This book makes me thirsty…

50 Shames of Earl Grey

50 Shames of Earl Grey by Fanny Merkin (aka Andrew Shaffer) – Book Review

I found this book really hit or miss on its jokes and overall, it was just ok. I expect parodies to be LOL funny, most times I’m let down and 50 Shames of Earl Grey was no exception.

It was funniest when it directly referenced things from the original:

“You’re a mystery to me, baby,” he says, biting the tip off the banana. 

I blush, “Oh, stop.”

“No, it’s true,” he says. “I have no idea what’s going on inside that pretty little head of yours…”

“To be honest, I have no idea either,” I say, looking down at the table to avoid his powerful gaze. “Most times, my mind is just an ongoing, present-tense, first-person monologue. It’s like I’m writing a novel, constantly, but only in my brain. A really bad novel.”

and

… I gaze at him, and then Earl gazes at me, and then we all take turns gazing at each other gazingly.

There were also some other gems such as:

 “No man is an island” he says. “Islands are made of dirt and rocks and trees. I don’t know any people made of such things. Therefore, people are not islands.”

50 Shames had a lot of potential since the original book was so hilariously bad but it kept repeating it’s own lame jokes over and over again. I think for me, the funniest parodies are the ones that are true and this book was just so far fetched that it lost any relatable humour.

I’ll leave you with some so-funny-because-it’s-so-true parodies:

Lola and the Not-So-Great Review

Lola and the Boy Next Door by Stephanie Perkins – Book Review

really wanted to like this book. I loved Anna and the French Kiss and I was expecting something equally cute and funny and charming. Instead I found Lola to be immature, annoying, and ultimately unlikable. How did she find two older men willing to jump through hoops for her? The story begins when twins Cricket and Calliope move back next door to Lola and Lola basically has a mental breakdown. The impression is that Cricket did something terrible to her a few years ago. Naturally, I’m thinking something pretty terrible. Maybe he held her panties up in the locker room? I don’t know. A few chapters later, we find out what did happen and I almost stopped reading the book. That was it?! Chapters of build up, her near panic at the thought of them (him) moving back, and that’s it?!

Not only was Lola not normal, but there was nothing normal about anyone or anything in this book. Her neighbour’s names are Cricket and Calliope, they are related to Alexander Graham Bell, Cricket is an inventor, Calliope is a famous figure skater, her best friend is a wanna be detective and her mother runs a Neil Diamond fan site, blah blah blah blah. There was so much going on that I think we lost Lola as a person. I think she would have been more likable if there was more focus on Lola’s normal day to day life. There’s a good chance I just skimmed over this, but why did Lola want to dress up as Marie Antoinette for the dance, why did she want to wear these costumes all the time? I wanted her to be passionate about something other than Cricket. She had a single track mind. I found her the most likable near the end when she was working on Calliope’s dress, I finally thought: oh I get it, maybe she wants to go to fashion school and become a designer or costumer, maybe she wants to be on Project Runway. Instead her inner goddess dialogue was Cricket! Cricket! Cricket! It felt very Twilight-esque where her world revolves around a boy. And I think Stephanie Perkins needs to get away of this “the one” business in YA novels. Why is Lola going around looking for “the one” – she hasn’t even graduated high school! Ugh.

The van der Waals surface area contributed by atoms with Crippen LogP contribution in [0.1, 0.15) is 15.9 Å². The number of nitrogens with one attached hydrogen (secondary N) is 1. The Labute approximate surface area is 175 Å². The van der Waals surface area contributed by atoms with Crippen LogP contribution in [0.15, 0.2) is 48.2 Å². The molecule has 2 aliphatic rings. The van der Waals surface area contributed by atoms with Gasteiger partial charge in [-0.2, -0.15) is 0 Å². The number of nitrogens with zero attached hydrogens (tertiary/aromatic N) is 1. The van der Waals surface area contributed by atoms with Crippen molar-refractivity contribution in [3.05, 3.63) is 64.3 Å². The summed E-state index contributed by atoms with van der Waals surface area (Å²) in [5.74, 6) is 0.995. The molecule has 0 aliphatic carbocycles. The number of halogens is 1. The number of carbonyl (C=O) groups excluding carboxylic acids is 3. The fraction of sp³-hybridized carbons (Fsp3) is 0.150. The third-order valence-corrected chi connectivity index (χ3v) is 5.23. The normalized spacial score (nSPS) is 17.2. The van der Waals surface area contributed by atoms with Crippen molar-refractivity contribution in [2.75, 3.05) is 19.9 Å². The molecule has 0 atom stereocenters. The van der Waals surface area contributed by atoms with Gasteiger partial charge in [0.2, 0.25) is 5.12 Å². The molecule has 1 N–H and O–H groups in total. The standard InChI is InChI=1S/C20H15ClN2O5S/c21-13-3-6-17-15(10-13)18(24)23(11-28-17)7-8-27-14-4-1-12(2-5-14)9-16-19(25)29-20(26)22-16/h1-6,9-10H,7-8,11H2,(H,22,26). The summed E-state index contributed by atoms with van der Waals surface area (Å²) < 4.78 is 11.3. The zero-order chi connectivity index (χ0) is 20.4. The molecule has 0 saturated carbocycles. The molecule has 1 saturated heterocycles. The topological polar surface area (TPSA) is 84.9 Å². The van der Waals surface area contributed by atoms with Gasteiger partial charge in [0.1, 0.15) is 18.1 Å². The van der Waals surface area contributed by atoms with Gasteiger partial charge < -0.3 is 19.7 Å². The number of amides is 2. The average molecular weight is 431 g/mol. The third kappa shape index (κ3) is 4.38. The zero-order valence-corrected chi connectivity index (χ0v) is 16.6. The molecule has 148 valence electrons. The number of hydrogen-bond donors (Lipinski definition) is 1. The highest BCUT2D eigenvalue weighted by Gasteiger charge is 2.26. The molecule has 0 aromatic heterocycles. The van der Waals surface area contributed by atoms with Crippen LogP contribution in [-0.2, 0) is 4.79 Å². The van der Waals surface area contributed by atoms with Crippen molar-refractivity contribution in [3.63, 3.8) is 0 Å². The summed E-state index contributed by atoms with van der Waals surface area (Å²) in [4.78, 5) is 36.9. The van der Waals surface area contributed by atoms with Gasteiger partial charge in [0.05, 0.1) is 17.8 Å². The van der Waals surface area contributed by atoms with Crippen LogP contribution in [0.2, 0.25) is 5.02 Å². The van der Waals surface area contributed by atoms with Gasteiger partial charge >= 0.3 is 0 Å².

I also hated all the lying from Lola. Which is weird because it’s not something that consistently bothers me, especially in books. I think it’s when the MC lies and just expects things to be ok. I hated Tris constantly lying to Four in Insurgent, I just wanted to reach into the book and shake her. I had those same angry feelings while reading Lola, I just wanted her to snap out of it. Maybe because I know she’s better than that and expected more from her. Maybe if she was at heart a dirty sleaze ball, I wouldn’t care if she lied to everyone. Or maybe it’s because they don’t feel enough remorse over the lies that they told, it seems inconsequential to them while their lies are eating me up inside! Or maybe I only get this emotionally invested when I do nothing all day but read this book. Ok, maybe it’s the last one, but it still bothered me.

I’m trying not to compare Lola with Anna, but when I know that Stephanie Perkins can write a character that I love, it’s hard to get over the mess that is Lola. Delores. Lolita. Whatever. But even Anna is annoying in this novel which makes me wonder if maybe she was actually this annoying in her own book? Oh, the horror! I didn’t even really like Cricket, he was a little wussy. I’m all for a nice guy, hell, I’m engaged to one, I get it, but there’s a fine line between nice and a total pushover: “let me do your hair for you, Lola.” Barf.

From Stephanie Perkin’s next novel, which we all know I’ll read, I’d like to see more of the actual relationship. Both Anna and Lola have these buildups and you know exactly how it’s going to end, but you only get to see then together for a few pages and then the book is done. I’m sure she could write a great relationship but maybe she needs to add a little more of a plot to her story so that it doesn’t have to end when the characters finally hook up.

2/5 stars.